The Irrepressible Myths of Cooper v. Aaron

54 Pages Posted: 21 Mar 2018 Last revised: 19 May 2018

See all articles by Josh Blackman

Josh Blackman

South Texas College of Law Houston

Date Written: March 17, 2018


Despite its constitutional provenance and majestic grandeur, the Supreme Court of the United States operates like any other court. While its judgments bind the parties before the Court, its precedents are not self-executing for non-parties. The distinction between the Supreme Court's judgment and precedent is often conflated due to Cooper v. Aaron. This 1958 decision, spurred by the desegregation crisis in Little Rock, forged two crucial concepts. First, the Justices announced the doctrine that came to be known as judicial supremacy: a simple majority of the Supreme Court could now declare, with finality, the "supreme law of the Land." Second, Cooper asserted a principle this article calls judicial universality: The Supreme Court's constitutional interpretations obligate not only the parties in a given case, but also other parties in similar cases. These unprecedented assertions of judicial power were, and remain, entirely inconsistent with how all courts, including the Supreme Court, operate. They cannot be supported as constitutional rules, but only as mere cultural norms. Through a careful study of the papers of Justices Black, Brennan, Burton, Clark, Douglas, Frankfurter, Harlan, and Chief Justice Warren, this article dispels these irrepressible myths of Cooper v. Aaron.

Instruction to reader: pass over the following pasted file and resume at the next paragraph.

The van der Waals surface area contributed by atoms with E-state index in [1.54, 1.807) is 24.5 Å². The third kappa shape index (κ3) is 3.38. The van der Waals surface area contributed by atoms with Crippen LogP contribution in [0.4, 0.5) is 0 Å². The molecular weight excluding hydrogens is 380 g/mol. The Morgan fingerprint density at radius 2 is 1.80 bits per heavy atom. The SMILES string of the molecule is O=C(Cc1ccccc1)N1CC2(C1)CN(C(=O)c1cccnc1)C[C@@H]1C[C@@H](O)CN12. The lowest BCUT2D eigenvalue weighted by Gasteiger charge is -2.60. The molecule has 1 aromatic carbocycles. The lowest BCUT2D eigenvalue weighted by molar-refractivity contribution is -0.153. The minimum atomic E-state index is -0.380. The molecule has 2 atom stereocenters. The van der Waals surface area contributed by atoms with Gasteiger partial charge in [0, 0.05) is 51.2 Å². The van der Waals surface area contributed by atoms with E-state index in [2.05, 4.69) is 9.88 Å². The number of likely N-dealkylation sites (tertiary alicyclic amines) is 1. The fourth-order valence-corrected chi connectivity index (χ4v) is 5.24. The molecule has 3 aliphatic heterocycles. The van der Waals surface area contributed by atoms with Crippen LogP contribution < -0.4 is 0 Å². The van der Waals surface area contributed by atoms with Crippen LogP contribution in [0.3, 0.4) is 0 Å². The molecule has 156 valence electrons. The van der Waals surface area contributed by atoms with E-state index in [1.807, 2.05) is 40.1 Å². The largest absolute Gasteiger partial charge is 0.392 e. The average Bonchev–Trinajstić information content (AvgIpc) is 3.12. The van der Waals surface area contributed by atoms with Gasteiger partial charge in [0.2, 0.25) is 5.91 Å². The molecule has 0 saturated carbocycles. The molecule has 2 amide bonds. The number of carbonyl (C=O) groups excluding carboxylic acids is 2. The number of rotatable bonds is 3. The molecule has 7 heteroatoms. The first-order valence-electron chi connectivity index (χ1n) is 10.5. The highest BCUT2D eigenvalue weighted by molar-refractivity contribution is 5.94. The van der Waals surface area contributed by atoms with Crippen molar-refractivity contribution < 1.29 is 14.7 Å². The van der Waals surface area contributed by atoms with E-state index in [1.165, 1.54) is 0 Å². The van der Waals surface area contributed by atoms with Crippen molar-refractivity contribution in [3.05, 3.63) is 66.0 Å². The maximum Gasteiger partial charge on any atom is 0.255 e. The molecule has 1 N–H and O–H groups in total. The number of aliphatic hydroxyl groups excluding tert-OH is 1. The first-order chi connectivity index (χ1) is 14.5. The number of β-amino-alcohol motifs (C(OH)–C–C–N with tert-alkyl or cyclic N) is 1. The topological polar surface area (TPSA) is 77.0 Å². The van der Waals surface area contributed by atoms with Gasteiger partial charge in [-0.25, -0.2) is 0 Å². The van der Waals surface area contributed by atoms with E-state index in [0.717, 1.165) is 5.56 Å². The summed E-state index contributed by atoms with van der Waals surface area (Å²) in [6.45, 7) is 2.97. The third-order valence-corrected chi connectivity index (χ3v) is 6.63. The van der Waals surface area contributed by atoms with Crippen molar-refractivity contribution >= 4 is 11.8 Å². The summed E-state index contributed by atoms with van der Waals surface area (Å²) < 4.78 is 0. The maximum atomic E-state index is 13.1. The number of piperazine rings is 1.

Keywords: Cooper v. Aaron, Judicial Supremacy, Judicial Universality, Marbury v. Madison, Ableman v. Booth

Suggested Citation

Blackman, Josh, The Irrepressible Myths of Cooper v. Aaron (March 17, 2018). Georgetown Law Journal, Vol. 107, 2019. Available at SSRN: or

Josh Blackman (Contact Author)

South Texas College of Law Houston ( email )

1303 San Jacinto Street
Houston, TX 77002
United States

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